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Sticks and bones ...

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Well this time last year my blog was titled "SAD times are over", about the lengthening out of the days and its relation to seasonal affective disorder (please keep up at the back, this is educational). Himself was only reminding me about this the other day as we played find a stick/ fetch a stick on our walk, and explaining that this was why I seemed to be much livelier than I had been a few weeks ago. I however put it down to the better class of stick one can find at this time of year. What with the hedge cutting/ field boundary maintenance that has been going on around the village I can get into the bottom of Hawthorn hedges to break out dead branches — himself thinks they must have a certain scent but I'll let you into a secret, they are easier to snap off than the living ones! Having risked my paws and eyes to get the stick out and present it to himself, he takes his glove off and tosses it away for me to fetch (the stick, not the glove, I did ask you to keep up!).

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Anyway don't get him started on hedge cutting because he'll go and on and bore you about the effect on wild bird food sources at this time of year, ground compaction from heavy agricultural vehicles and so on. Me, I'm more concerned about the hawthorn fragments that spike my foot but its good to see him kneel down in the mud, take off his gloves and gently massage the paw that I limply hold out towards him. Who's the mug now?

So what about the "bones" of sticks and bones? I found a HUGE one in the field behind Village Farm the other day when I was playing chase with my pal Baxter. To be honest I don't think he knew what it was (his Mum told himself that he wasn't allowed them — perhaps some interesting incident to discover there?), but I knew what bones were about! It was about as heavy as even I could carry and must have come from something large like a bull. What it was doing in the middle of the field I have no idea, but it had clearly been there a long time as there were no tasty decaying bits on it. Himself kept his gloves on for some reason, but I will compliment him on his throwing skills as the bone went right into the middle of the huge bramble thicket by the concrete base of the old shippon at village farm, where as far as I'm concerned it can stay.Sometimes things just don't live up to expectations.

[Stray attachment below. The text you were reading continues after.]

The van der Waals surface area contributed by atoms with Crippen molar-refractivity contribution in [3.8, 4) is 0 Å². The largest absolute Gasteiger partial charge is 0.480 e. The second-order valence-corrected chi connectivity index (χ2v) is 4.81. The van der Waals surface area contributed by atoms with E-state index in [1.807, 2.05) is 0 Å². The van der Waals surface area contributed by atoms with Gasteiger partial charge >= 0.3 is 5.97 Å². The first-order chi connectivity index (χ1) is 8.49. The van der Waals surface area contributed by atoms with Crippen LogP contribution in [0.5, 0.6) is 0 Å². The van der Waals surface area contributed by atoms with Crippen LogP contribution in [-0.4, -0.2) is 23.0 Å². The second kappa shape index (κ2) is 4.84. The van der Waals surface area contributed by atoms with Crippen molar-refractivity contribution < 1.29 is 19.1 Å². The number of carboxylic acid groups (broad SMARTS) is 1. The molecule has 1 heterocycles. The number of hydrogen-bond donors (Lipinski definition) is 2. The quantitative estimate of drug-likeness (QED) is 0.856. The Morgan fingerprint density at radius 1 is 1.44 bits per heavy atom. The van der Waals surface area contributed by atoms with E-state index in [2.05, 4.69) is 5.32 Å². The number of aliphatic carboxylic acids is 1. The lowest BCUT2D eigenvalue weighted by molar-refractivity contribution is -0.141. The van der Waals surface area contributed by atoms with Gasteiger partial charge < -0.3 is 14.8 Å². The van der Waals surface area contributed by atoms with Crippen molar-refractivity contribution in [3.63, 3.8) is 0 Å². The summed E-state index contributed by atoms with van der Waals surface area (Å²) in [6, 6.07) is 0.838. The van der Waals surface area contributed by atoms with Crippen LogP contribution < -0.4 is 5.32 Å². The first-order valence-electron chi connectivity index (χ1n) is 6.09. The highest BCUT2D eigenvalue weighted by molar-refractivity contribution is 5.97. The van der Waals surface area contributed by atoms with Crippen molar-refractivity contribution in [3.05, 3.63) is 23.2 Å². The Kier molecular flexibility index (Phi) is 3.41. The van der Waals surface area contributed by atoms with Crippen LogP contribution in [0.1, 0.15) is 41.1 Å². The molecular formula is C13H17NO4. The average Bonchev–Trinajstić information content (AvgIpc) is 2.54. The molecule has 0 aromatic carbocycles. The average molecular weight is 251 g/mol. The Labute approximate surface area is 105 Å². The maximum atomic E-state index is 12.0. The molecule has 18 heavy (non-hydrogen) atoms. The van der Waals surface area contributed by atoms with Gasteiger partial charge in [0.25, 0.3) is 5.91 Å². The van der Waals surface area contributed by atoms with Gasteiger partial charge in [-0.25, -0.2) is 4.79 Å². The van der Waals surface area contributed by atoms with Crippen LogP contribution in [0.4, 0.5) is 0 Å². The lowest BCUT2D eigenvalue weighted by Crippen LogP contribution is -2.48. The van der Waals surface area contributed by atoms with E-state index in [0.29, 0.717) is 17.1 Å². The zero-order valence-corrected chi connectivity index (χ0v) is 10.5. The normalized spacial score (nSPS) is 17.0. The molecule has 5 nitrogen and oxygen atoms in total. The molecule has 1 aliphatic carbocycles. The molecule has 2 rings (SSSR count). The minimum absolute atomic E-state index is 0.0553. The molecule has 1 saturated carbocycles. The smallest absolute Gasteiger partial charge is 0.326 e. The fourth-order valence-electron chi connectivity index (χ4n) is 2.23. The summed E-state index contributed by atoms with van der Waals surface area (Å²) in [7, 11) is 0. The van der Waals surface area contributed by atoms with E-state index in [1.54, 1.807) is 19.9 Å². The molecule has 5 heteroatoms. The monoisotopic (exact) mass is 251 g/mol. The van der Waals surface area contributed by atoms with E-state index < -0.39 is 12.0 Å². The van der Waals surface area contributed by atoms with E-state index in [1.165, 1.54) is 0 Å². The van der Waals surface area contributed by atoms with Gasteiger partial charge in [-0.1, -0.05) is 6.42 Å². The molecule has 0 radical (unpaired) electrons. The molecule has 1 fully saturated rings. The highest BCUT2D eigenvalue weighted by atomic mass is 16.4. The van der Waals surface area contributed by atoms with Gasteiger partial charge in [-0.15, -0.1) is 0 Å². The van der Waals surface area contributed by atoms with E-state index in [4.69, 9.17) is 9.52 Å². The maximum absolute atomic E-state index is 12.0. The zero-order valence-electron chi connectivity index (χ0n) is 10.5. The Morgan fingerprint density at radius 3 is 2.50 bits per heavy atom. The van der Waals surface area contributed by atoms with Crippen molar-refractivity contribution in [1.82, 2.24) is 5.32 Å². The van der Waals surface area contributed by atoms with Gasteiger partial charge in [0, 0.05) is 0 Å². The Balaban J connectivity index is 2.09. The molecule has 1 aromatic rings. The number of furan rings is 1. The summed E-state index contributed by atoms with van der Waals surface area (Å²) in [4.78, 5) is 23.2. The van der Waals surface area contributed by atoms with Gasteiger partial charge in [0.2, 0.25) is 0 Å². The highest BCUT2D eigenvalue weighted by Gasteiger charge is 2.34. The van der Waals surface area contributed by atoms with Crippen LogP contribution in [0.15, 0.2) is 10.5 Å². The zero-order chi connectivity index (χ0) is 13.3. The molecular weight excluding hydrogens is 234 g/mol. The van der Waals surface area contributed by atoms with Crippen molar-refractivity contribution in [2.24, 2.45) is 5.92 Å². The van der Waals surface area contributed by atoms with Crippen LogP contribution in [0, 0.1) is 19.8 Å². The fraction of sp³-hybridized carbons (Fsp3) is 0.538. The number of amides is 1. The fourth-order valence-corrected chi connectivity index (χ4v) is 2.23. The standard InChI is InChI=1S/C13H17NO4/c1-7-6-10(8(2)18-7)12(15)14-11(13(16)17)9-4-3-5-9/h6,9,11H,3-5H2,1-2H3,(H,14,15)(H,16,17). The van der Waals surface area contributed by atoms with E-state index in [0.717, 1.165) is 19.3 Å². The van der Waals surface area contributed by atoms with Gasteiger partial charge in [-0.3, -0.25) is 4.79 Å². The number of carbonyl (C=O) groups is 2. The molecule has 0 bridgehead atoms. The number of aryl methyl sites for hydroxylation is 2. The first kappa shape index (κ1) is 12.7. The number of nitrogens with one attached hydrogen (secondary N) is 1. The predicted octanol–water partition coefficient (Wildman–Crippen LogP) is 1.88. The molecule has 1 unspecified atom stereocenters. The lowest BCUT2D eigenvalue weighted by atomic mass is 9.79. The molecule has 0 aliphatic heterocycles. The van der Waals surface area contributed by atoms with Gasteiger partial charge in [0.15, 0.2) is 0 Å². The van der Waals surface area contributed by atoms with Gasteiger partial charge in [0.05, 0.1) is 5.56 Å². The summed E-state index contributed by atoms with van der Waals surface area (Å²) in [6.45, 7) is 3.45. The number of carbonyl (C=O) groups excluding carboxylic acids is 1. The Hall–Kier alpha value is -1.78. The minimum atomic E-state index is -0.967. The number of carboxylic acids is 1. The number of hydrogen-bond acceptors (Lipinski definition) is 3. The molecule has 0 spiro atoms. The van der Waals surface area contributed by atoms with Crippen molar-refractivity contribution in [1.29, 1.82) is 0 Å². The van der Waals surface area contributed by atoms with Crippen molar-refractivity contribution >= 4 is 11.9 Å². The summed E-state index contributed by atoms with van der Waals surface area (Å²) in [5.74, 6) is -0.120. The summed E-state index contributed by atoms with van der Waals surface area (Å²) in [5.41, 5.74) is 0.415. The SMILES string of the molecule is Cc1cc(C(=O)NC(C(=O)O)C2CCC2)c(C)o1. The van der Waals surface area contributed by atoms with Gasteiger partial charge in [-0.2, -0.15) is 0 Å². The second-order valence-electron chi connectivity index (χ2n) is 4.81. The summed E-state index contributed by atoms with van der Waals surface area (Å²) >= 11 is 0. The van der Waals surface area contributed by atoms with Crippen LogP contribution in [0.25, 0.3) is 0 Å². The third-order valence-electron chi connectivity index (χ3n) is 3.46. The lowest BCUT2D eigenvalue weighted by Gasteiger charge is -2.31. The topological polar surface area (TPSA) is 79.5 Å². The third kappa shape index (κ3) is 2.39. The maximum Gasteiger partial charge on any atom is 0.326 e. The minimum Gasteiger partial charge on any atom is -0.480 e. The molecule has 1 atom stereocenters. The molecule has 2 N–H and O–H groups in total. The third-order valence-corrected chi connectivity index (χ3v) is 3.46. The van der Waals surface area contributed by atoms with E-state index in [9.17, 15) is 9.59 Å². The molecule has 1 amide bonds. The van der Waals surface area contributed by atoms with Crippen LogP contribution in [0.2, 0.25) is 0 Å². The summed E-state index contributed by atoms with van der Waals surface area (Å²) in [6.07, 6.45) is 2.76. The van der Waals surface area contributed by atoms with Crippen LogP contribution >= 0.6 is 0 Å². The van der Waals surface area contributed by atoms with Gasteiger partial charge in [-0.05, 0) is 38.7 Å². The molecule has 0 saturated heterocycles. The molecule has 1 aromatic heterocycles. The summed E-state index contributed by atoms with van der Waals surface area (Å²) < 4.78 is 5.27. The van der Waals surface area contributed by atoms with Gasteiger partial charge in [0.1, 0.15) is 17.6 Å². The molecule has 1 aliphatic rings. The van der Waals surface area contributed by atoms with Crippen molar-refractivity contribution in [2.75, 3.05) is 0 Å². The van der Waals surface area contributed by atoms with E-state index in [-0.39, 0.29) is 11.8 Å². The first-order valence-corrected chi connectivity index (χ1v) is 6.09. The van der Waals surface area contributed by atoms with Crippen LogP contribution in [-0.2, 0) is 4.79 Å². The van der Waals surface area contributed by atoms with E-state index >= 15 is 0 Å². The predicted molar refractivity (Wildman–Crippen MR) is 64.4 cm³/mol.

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Anyway the next time I write to you we will be coming up to Easter, so before I go here is a picture of what I thought about having to share my car seat with the Christmas tree.

Madai, your rovering reporter

PS also next time I'll be able to tell you about our drains. We've been having some trouble and they are going to be fixed. At least that's what themselves are hoping. As for me I just go in the field, so what do I care!

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